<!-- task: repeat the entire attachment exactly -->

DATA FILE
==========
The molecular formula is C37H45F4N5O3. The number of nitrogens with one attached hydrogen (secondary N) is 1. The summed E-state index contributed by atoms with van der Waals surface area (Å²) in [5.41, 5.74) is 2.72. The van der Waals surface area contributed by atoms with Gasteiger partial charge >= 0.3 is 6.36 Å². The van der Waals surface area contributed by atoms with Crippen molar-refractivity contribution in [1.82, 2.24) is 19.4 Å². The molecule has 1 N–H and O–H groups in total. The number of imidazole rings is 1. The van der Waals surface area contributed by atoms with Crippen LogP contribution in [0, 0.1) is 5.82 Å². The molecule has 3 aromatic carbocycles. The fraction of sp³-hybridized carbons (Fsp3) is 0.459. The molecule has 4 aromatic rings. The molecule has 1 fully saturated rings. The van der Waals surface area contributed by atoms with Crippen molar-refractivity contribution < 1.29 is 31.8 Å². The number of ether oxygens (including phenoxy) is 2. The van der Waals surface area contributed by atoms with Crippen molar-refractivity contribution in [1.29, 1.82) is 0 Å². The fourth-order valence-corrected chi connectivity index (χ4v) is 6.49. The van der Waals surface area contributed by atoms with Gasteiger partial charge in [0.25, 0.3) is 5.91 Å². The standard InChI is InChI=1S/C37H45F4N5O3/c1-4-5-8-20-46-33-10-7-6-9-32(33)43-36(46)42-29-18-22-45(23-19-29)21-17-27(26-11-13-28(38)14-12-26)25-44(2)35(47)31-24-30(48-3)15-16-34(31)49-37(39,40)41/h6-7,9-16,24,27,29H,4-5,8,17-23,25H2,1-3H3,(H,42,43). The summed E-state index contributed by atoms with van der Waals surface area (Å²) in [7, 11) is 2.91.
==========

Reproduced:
The molecular formula is C37H45F4N5O3. The number of nitrogens with one attached hydrogen (secondary N) is 1. The summed E-state index contributed by atoms with van der Waals surface area (Å²) in [5.41, 5.74) is 2.72. The van der Waals surface area contributed by atoms with Gasteiger partial charge >= 0.3 is 6.36 Å². The van der Waals surface area contributed by atoms with Crippen molar-refractivity contribution in [1.82, 2.24) is 19.4 Å². The molecule has 1 N–H and O–H groups in total. The number of imidazole rings is 1. The van der Waals surface area contributed by atoms with Crippen LogP contribution in [0, 0.1) is 5.82 Å². The molecule has 3 aromatic carbocycles. The fraction of sp³-hybridized carbons (Fsp3) is 0.459. The molecule has 4 aromatic rings. The molecule has 1 fully saturated rings. The van der Waals surface area contributed by atoms with Crippen molar-refractivity contribution < 1.29 is 31.8 Å². The number of ether oxygens (including phenoxy) is 2. The van der Waals surface area contributed by atoms with Crippen molar-refractivity contribution in [1.29, 1.82) is 0 Å². The fourth-order valence-corrected chi connectivity index (χ4v) is 6.49. The van der Waals surface area contributed by atoms with Gasteiger partial charge in [0.25, 0.3) is 5.91 Å². The standard InChI is InChI=1S/C37H45F4N5O3/c1-4-5-8-20-46-33-10-7-6-9-32(33)43-36(46)42-29-18-22-45(23-19-29)21-17-27(26-11-13-28(38)14-12-26)25-44(2)35(47)31-24-30(48-3)15-16-34(31)49-37(39,40)41/h6-7,9-16,24,27,29H,4-5,8,17-23,25H2,1-3H3,(H,42,43). The summed E-state index contributed by atoms with van der Waals surface area (Å²) in [7, 11) is 2.91.